To the moms talking- Would you like to explain what example you’re trying to set for your kids?  Like the rude person who doesn’t give a shit about the performer that said person came to see?  There are times and places to talk to fellow mommy-friends.  Like the park, McDonald’s, or even the parking lot.  So why don’t you stop talking so I can hear the thrilling conclusion of this riveting picture book read by a gentleman who talks down to us all?  Or just whisper, softly and quietly?


The mom who’s so busy talking to her friend that she’s failing to notice the bully of a son hitting other children- Especially my child!  Especially since your son pushed my son to the ground and climbed on top of him and wouldn’t get off.  Luckily my son has an older brother and took it in stride, even if I wished my son would clobber yours.  Then once your little brat was on my radar I watched him try to take my son’s bean bag after he pummelled another child with his own bean bag.  So you can thank me for grabbing your kid off mine.  You can thank me for scolding your son for stealing bean bags and using them for weapons.  But now that I know who you are, next time I see your brat being a bully to my kid I’m going to march him straight up to you and explain, polite but firm, that your son’s behavior is out of line.  And yes, I took great glee in watching him run and stick to your side for the last five minutes of storytime.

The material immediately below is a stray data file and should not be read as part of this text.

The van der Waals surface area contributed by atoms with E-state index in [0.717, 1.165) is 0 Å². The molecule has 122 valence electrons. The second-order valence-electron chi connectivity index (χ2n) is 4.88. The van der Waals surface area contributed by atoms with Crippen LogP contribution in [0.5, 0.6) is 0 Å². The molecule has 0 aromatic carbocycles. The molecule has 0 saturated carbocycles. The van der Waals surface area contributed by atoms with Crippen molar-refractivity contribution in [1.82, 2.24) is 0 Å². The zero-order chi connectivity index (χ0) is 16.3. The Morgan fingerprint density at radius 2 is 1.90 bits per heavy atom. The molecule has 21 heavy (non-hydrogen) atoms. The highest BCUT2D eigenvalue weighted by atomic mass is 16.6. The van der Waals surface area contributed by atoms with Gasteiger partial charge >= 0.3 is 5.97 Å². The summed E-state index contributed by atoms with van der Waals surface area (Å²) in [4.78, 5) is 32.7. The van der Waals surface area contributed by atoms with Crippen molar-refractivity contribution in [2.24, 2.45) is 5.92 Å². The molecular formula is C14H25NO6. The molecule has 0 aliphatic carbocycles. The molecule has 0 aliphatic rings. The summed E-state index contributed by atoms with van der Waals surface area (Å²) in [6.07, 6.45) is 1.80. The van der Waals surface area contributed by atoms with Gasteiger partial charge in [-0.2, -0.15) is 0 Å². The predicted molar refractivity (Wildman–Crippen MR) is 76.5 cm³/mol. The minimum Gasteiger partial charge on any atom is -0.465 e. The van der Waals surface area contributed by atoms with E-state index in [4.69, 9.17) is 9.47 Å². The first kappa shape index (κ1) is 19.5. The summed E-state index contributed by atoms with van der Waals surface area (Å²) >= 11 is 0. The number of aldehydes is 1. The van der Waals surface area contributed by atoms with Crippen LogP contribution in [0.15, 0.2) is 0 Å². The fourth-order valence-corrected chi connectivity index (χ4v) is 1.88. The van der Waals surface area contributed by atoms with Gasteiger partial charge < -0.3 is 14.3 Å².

Things I learned this week 5/21

1. Tornado S sounds adorable with a stopped-up nose.  A. Dorable.

2. I willingly throw all environmental sensibilities out when it comes to weeds and Tornado S’s allergies.

3.  I miss typing with two hands.

4. Tornado E inherited the Friendly Giant’s (aka Uncle M) gag reflex; a pathetic gag reflex brought on by other people’s vomit or poop-smell.

5. I’m not sure if people are flattering me or if it’s the standard phrase, but it’s weird how many people keep telling me how thin I looked.  Honestly I’m still eating chocolate as much as possible.  Or maybe I was incredibly fat when pregnant.

6. I’m starting to really despise children’s television programming.

7.  I’m starting to really hate children’s illnesses.

8. Health insurance companies are EvIl!

9. With as much CSI and Law and Order I’m watching, I’m starting to think I missed my calling.   Of course, no police agency can enhance a cell phone video to find a perfect picture of the murderer in the mirror ten feet behind and two feet to the right of the victim.

10.  I’m going to say it.  My kids are damn cute.  There.  It’s out there.  I said it.  I’ll stick by it.

My Mother’s Day gift from The Husband and the boys.  Granted, chocolate would have been nice too.

A special thank you to Jane from They Call Me Jane for taking the time to email me how to post video months ago when I complained that I didn’t know how.